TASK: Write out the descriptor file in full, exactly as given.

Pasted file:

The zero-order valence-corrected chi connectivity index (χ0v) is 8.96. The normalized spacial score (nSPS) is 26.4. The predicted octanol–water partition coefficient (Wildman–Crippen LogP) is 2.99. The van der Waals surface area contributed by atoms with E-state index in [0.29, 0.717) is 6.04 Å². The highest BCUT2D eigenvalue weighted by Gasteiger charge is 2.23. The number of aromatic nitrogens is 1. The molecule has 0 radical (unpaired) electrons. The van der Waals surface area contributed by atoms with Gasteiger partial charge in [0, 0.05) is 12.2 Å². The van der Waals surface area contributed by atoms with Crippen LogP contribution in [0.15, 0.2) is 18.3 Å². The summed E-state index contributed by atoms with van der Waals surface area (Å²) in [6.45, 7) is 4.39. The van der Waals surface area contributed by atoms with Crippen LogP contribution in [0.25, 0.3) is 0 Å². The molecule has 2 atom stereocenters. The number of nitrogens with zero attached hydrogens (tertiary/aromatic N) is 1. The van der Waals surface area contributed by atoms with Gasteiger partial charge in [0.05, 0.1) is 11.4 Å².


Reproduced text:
The zero-order valence-corrected chi connectivity index (χ0v) is 8.96. The normalized spacial score (nSPS) is 26.4. The predicted octanol–water partition coefficient (Wildman–Crippen LogP) is 2.99. The van der Waals surface area contributed by atoms with E-state index in [0.29, 0.717) is 6.04 Å². The highest BCUT2D eigenvalue weighted by Gasteiger charge is 2.23. The number of aromatic nitrogens is 1. The molecule has 0 radical (unpaired) electrons. The van der Waals surface area contributed by atoms with Gasteiger partial charge in [0, 0.05) is 12.2 Å². The van der Waals surface area contributed by atoms with Crippen LogP contribution in [0.15, 0.2) is 18.3 Å². The summed E-state index contributed by atoms with van der Waals surface area (Å²) in [6.45, 7) is 4.39. The van der Waals surface area contributed by atoms with Crippen LogP contribution in [0.25, 0.3) is 0 Å². The molecule has 2 atom stereocenters. The number of nitrogens with zero attached hydrogens (tertiary/aromatic N) is 1. The van der Waals surface area contributed by atoms with Gasteiger partial charge in [0.05, 0.1) is 11.4 Å².